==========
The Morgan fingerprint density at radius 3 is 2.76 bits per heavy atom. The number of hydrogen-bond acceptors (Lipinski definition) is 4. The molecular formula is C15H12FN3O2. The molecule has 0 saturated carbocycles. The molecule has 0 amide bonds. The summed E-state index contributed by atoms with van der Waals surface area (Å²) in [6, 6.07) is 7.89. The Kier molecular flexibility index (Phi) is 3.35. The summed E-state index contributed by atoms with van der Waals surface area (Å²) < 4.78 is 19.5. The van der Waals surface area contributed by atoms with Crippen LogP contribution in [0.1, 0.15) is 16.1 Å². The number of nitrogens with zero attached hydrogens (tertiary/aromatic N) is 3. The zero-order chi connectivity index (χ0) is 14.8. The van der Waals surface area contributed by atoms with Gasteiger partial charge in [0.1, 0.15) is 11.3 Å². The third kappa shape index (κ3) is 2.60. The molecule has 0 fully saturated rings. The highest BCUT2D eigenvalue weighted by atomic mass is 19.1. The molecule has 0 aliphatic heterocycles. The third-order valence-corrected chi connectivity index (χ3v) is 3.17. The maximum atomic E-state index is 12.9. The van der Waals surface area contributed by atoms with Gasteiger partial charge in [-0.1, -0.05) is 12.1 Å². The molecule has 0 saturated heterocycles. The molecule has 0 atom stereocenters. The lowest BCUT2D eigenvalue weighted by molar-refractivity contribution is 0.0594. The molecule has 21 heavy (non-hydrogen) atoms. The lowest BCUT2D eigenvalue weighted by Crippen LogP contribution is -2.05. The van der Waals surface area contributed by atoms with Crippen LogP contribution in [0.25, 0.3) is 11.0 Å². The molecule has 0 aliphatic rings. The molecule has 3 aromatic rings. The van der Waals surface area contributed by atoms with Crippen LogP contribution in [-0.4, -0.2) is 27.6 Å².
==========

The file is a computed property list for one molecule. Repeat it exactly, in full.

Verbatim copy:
The Morgan fingerprint density at radius 3 is 2.76 bits per heavy atom. The number of hydrogen-bond acceptors (Lipinski definition) is 4. The molecular formula is C15H12FN3O2. The molecule has 0 saturated carbocycles. The molecule has 0 amide bonds. The summed E-state index contributed by atoms with van der Waals surface area (Å²) in [6, 6.07) is 7.89. The Kier molecular flexibility index (Phi) is 3.35. The summed E-state index contributed by atoms with van der Waals surface area (Å²) < 4.78 is 19.5. The van der Waals surface area contributed by atoms with Crippen LogP contribution in [0.1, 0.15) is 16.1 Å². The number of nitrogens with zero attached hydrogens (tertiary/aromatic N) is 3. The zero-order chi connectivity index (χ0) is 14.8. The van der Waals surface area contributed by atoms with Gasteiger partial charge in [0.1, 0.15) is 11.3 Å². The third kappa shape index (κ3) is 2.60. The molecule has 0 fully saturated rings. The highest BCUT2D eigenvalue weighted by atomic mass is 19.1. The molecule has 0 aliphatic heterocycles. The third-order valence-corrected chi connectivity index (χ3v) is 3.17. The maximum atomic E-state index is 12.9. The van der Waals surface area contributed by atoms with Gasteiger partial charge in [-0.1, -0.05) is 12.1 Å². The molecule has 0 saturated heterocycles. The molecule has 0 atom stereocenters. The lowest BCUT2D eigenvalue weighted by molar-refractivity contribution is 0.0594. The molecule has 21 heavy (non-hydrogen) atoms. The lowest BCUT2D eigenvalue weighted by Crippen LogP contribution is -2.05. The van der Waals surface area contributed by atoms with Crippen LogP contribution in [0.25, 0.3) is 11.0 Å². The molecule has 0 aliphatic rings. The molecule has 3 aromatic rings. The van der Waals surface area contributed by atoms with Crippen LogP contribution in [-0.4, -0.2) is 27.6 Å².